The old man awoke in the middle of the night. The rain had ceased and all was quiet. A gentle wind pushed against the sides of his flimsy shack.
He got up and went to the door, as though compelled by a will that was not his own. His feet shuffled over the worn boards and out into the night.
The old man lifted his face to the sky and the one bright star that shone through the last remaining bits of the storm. Tears shown in his eyes. He muttered something unintelligible, musical, a sound hardly discernable from the quiet, keening voice of the wind.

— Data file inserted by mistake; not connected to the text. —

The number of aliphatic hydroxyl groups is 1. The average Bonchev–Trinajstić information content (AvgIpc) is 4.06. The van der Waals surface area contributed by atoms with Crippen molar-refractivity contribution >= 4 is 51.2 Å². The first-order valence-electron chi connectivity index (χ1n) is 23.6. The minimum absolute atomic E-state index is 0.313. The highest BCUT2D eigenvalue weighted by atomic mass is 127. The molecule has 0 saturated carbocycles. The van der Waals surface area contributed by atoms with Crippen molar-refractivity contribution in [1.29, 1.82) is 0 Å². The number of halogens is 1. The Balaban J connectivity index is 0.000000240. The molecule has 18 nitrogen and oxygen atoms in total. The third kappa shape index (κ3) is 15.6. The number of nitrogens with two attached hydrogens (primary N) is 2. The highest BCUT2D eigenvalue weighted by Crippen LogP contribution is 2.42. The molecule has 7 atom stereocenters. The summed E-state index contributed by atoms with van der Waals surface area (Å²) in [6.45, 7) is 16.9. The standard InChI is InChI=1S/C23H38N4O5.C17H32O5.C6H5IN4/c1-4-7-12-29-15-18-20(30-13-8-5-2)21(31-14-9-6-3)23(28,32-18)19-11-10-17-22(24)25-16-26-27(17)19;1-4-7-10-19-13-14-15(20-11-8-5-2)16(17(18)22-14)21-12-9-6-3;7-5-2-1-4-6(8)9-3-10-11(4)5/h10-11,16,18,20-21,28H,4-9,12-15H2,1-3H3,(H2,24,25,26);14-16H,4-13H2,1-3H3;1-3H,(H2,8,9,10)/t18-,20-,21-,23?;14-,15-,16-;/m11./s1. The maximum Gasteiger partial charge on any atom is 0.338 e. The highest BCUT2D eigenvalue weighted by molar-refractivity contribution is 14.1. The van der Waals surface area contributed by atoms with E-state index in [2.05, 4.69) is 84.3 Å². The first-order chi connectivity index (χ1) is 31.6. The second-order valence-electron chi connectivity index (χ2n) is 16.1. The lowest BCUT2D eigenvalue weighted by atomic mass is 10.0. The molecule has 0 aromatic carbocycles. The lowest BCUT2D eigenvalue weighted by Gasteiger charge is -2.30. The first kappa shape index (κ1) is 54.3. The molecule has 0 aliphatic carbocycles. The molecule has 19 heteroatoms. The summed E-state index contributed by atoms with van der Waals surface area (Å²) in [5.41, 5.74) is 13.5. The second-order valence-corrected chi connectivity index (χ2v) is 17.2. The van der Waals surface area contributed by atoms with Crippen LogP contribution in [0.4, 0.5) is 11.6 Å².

The wind carried it down the sheer face of the mountain. It swept into the valley, over the swollen river, and into the sleeping village.
It recognized the house; a small one, smoke curing from the chimney even at such a dark hour of morning. A window was open to the night. The wind flung the sound over the sill and into the house – the only house still awake at such an hour.
The sound reached Lucy’s ears, and she knew that it was time.